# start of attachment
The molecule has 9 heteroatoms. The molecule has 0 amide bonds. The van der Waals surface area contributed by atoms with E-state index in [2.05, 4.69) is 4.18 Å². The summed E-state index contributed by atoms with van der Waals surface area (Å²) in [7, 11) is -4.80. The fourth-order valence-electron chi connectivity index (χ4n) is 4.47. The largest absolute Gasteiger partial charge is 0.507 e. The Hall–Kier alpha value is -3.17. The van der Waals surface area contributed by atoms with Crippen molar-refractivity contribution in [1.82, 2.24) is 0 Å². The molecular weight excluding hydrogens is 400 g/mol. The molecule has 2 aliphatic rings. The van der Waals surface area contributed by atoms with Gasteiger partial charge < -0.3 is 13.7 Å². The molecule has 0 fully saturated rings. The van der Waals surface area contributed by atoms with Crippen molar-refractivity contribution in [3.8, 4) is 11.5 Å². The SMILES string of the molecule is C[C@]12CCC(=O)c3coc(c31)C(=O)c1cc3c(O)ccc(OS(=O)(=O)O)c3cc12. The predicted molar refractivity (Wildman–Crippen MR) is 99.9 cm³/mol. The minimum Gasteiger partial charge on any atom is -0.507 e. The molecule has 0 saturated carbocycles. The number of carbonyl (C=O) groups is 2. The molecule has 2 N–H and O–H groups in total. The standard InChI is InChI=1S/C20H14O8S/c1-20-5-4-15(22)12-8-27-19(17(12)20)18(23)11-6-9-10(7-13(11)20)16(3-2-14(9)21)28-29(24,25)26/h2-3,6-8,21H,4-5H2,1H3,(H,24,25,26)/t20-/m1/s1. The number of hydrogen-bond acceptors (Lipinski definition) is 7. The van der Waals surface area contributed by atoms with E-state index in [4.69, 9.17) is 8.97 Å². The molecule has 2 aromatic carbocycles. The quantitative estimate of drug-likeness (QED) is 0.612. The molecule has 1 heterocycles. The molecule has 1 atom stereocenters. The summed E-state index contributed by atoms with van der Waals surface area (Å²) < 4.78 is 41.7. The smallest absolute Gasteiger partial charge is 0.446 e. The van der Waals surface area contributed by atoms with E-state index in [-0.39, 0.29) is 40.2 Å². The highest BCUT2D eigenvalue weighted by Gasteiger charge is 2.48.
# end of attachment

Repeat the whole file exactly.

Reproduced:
The molecule has 9 heteroatoms. The molecule has 0 amide bonds. The van der Waals surface area contributed by atoms with E-state index in [2.05, 4.69) is 4.18 Å². The summed E-state index contributed by atoms with van der Waals surface area (Å²) in [7, 11) is -4.80. The fourth-order valence-electron chi connectivity index (χ4n) is 4.47. The largest absolute Gasteiger partial charge is 0.507 e. The Hall–Kier alpha value is -3.17. The van der Waals surface area contributed by atoms with Crippen molar-refractivity contribution in [1.82, 2.24) is 0 Å². The molecular weight excluding hydrogens is 400 g/mol. The molecule has 2 aliphatic rings. The van der Waals surface area contributed by atoms with Gasteiger partial charge < -0.3 is 13.7 Å². The molecule has 0 fully saturated rings. The van der Waals surface area contributed by atoms with Crippen molar-refractivity contribution in [3.8, 4) is 11.5 Å². The SMILES string of the molecule is C[C@]12CCC(=O)c3coc(c31)C(=O)c1cc3c(O)ccc(OS(=O)(=O)O)c3cc12. The predicted molar refractivity (Wildman–Crippen MR) is 99.9 cm³/mol. The minimum Gasteiger partial charge on any atom is -0.507 e. The molecule has 0 saturated carbocycles. The number of carbonyl (C=O) groups is 2. The molecule has 2 N–H and O–H groups in total. The standard InChI is InChI=1S/C20H14O8S/c1-20-5-4-15(22)12-8-27-19(17(12)20)18(23)11-6-9-10(7-13(11)20)16(3-2-14(9)21)28-29(24,25)26/h2-3,6-8,21H,4-5H2,1H3,(H,24,25,26)/t20-/m1/s1. The number of hydrogen-bond acceptors (Lipinski definition) is 7. The van der Waals surface area contributed by atoms with E-state index in [4.69, 9.17) is 8.97 Å². The molecule has 2 aromatic carbocycles. The quantitative estimate of drug-likeness (QED) is 0.612. The molecule has 1 heterocycles. The molecule has 1 atom stereocenters. The summed E-state index contributed by atoms with van der Waals surface area (Å²) < 4.78 is 41.7. The smallest absolute Gasteiger partial charge is 0.446 e. The van der Waals surface area contributed by atoms with E-state index in [-0.39, 0.29) is 40.2 Å². The highest BCUT2D eigenvalue weighted by Gasteiger charge is 2.48.